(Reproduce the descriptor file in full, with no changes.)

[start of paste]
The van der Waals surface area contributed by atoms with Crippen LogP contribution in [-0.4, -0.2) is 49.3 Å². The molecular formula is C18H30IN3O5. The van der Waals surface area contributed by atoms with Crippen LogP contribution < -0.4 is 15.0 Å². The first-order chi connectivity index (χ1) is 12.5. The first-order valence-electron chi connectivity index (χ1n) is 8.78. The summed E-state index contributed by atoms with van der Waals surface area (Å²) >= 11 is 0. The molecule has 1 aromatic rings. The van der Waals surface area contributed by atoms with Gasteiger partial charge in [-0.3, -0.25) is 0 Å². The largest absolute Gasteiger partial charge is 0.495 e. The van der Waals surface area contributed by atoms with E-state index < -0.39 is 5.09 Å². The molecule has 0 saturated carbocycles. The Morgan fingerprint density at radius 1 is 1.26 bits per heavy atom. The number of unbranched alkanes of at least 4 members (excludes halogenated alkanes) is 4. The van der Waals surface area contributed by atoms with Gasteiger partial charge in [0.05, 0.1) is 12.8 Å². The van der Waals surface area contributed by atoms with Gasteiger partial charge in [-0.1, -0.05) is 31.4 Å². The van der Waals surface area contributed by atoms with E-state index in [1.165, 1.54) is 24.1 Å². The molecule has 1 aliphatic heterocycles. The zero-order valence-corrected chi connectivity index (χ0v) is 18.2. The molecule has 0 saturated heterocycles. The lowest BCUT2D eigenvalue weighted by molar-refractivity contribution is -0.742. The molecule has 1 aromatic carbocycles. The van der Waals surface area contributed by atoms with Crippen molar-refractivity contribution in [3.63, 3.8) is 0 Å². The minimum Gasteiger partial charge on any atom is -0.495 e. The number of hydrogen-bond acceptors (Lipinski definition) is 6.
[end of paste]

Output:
The van der Waals surface area contributed by atoms with Crippen LogP contribution in [-0.4, -0.2) is 49.3 Å². The molecular formula is C18H30IN3O5. The van der Waals surface area contributed by atoms with Crippen LogP contribution < -0.4 is 15.0 Å². The first-order chi connectivity index (χ1) is 12.5. The first-order valence-electron chi connectivity index (χ1n) is 8.78. The summed E-state index contributed by atoms with van der Waals surface area (Å²) >= 11 is 0. The molecule has 1 aromatic rings. The van der Waals surface area contributed by atoms with Gasteiger partial charge in [-0.3, -0.25) is 0 Å². The largest absolute Gasteiger partial charge is 0.495 e. The van der Waals surface area contributed by atoms with E-state index < -0.39 is 5.09 Å². The molecule has 0 saturated carbocycles. The Morgan fingerprint density at radius 1 is 1.26 bits per heavy atom. The number of unbranched alkanes of at least 4 members (excludes halogenated alkanes) is 4. The van der Waals surface area contributed by atoms with Gasteiger partial charge in [0.05, 0.1) is 12.8 Å². The van der Waals surface area contributed by atoms with Gasteiger partial charge in [-0.1, -0.05) is 31.4 Å². The van der Waals surface area contributed by atoms with E-state index in [1.165, 1.54) is 24.1 Å². The molecule has 1 aliphatic heterocycles. The zero-order valence-corrected chi connectivity index (χ0v) is 18.2. The molecule has 0 saturated heterocycles. The lowest BCUT2D eigenvalue weighted by molar-refractivity contribution is -0.742. The molecule has 1 aromatic carbocycles. The van der Waals surface area contributed by atoms with Crippen molar-refractivity contribution in [3.63, 3.8) is 0 Å². The minimum Gasteiger partial charge on any atom is -0.495 e. The number of hydrogen-bond acceptors (Lipinski definition) is 6.